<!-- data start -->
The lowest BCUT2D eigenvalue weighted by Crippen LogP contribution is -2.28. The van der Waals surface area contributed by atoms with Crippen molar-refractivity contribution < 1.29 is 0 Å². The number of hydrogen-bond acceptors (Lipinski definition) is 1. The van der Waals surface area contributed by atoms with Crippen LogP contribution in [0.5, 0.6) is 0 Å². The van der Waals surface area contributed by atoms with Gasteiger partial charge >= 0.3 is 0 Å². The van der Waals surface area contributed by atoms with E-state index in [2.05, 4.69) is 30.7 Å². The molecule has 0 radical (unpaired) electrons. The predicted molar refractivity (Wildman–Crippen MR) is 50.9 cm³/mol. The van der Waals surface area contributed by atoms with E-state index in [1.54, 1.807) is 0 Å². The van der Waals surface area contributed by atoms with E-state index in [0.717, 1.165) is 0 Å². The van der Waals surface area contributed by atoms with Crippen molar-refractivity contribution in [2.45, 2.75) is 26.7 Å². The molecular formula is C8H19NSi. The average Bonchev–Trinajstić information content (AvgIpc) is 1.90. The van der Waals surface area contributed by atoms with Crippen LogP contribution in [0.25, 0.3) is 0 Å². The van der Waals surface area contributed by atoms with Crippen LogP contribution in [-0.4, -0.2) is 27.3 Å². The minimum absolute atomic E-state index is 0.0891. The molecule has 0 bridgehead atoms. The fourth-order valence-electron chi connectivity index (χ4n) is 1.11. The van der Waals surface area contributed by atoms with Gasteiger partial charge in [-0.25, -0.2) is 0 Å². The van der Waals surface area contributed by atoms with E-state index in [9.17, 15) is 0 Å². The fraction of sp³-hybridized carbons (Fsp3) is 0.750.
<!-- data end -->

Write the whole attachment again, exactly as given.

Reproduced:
The lowest BCUT2D eigenvalue weighted by Crippen LogP contribution is -2.28. The van der Waals surface area contributed by atoms with Crippen molar-refractivity contribution < 1.29 is 0 Å². The number of hydrogen-bond acceptors (Lipinski definition) is 1. The van der Waals surface area contributed by atoms with Crippen LogP contribution in [0.5, 0.6) is 0 Å². The van der Waals surface area contributed by atoms with Gasteiger partial charge >= 0.3 is 0 Å². The van der Waals surface area contributed by atoms with E-state index in [2.05, 4.69) is 30.7 Å². The molecule has 0 radical (unpaired) electrons. The predicted molar refractivity (Wildman–Crippen MR) is 50.9 cm³/mol. The van der Waals surface area contributed by atoms with E-state index in [1.54, 1.807) is 0 Å². The van der Waals surface area contributed by atoms with E-state index in [0.717, 1.165) is 0 Å². The van der Waals surface area contributed by atoms with Crippen molar-refractivity contribution in [2.45, 2.75) is 26.7 Å². The molecular formula is C8H19NSi. The average Bonchev–Trinajstić information content (AvgIpc) is 1.90. The van der Waals surface area contributed by atoms with Crippen LogP contribution in [0.25, 0.3) is 0 Å². The van der Waals surface area contributed by atoms with Crippen LogP contribution in [-0.4, -0.2) is 27.3 Å². The minimum absolute atomic E-state index is 0.0891. The molecule has 0 bridgehead atoms. The fourth-order valence-electron chi connectivity index (χ4n) is 1.11. The van der Waals surface area contributed by atoms with Gasteiger partial charge in [-0.25, -0.2) is 0 Å². The van der Waals surface area contributed by atoms with E-state index in [9.17, 15) is 0 Å². The fraction of sp³-hybridized carbons (Fsp3) is 0.750.